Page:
Eye Removal Surgery
An eyeball may need to be removed for a number of reasons:
- a painful blind eye
- an unsightly blind eye
- an eye with a malignant tumour (e.g. choroidal melanoma)
There are 2 types of eye removal surgery:
- Enucleation (removal of the whole eyeball)
- Evisceration (removal of the contents of the eye)
In enucleation surgery the whole eyeball is removed from the eye socket. The lining of the eyeball (the conjunctiva) is opened and the six extraocular muscles that move the eyeball are detached from the surface of the eye. The optic nerve is then detached form the back of the eyeball. The eye can then be removed.
The volume of the eyeball (7mls) is partly replaced by insertion of a spherical orbital implant at the the time of surgery. This is usually made of acrylic or a porous material (bioceramic, hydroxyapatite or Medpor).
After the socket has healed (usually 6-8 weeks later) an artificial eye can be custom-made and fitted by a specially trained prosthetics expert (an ocularist).
Evisceration surgery removes all of the contents of the eyeball but leaves the sclera (the tough outer coat) behind. This remains attached to the extraocular muscles and can be used to cover an orbital implant sphere.
Evisceration is usually a less invasive procedure than enucleation. Less of the eye socket tissues are disrupted.
Patients undergoing evisceration have potentially better artificial eye movements and less hollowing of the eye socket and upper eyelid (upper eyelid sulcus deformity).
To choice of whether a patient undergoes enucleation or evisceration will be down to surgeon and patient preference in many cases.
It is essential to perform an enucleation if a malignant tumour is diagnosed or suspected. This allows the tumour to be removed in it’s entirety and eliminates the risk of spillage of tumour cells into the eye socket.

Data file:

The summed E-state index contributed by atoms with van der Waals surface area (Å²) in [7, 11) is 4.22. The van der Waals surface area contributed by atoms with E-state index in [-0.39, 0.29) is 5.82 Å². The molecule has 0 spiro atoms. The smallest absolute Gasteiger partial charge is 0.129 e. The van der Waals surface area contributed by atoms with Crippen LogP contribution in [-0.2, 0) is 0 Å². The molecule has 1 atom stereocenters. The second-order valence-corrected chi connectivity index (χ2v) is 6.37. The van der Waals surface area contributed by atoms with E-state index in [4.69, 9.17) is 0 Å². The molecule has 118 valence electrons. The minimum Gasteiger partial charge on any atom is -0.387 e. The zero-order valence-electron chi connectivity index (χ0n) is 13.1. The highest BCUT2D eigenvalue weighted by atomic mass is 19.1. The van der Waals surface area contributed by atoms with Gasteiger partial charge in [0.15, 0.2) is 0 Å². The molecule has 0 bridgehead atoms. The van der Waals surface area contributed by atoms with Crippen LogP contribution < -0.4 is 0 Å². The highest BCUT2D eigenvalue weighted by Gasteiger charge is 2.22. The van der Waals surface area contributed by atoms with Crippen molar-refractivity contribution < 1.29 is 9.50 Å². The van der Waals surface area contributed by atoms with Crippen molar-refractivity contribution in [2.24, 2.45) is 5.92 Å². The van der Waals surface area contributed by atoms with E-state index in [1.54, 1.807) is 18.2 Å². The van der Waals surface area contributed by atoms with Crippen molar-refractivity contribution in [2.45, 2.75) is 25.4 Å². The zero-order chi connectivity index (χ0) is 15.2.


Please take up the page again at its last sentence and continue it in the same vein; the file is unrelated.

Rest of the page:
An enucleation is also preferred if the eyeball is very shrunken in size or if an infection is suspected of involving the sclera.
Sympathetic ophthalmitis (SO)
This is a rare severe inflammation of the eyes that can be triggerred by exposure of the contents of the eyeball to the immune system. The immune system can launch an attack on the eyeball and cause sight-threatening inflammation. This can happen after any surgery that involves entering the eyeball (intraocular surgery).
In view of the above risk some surgeons prefer to perform enucleation rather than evisceration. The theoretical risk of sympathetic ophthalmitis affecting the only remaining eye is indeed only a theoretical one.
Statistically there is very little difference in the risk of SO between the 2 procedures. In many cases the potential advantages of evisceration (a shorter less invasive procedure and potential cosmetic and artificial eye movement benefits) make this the procedure of choice.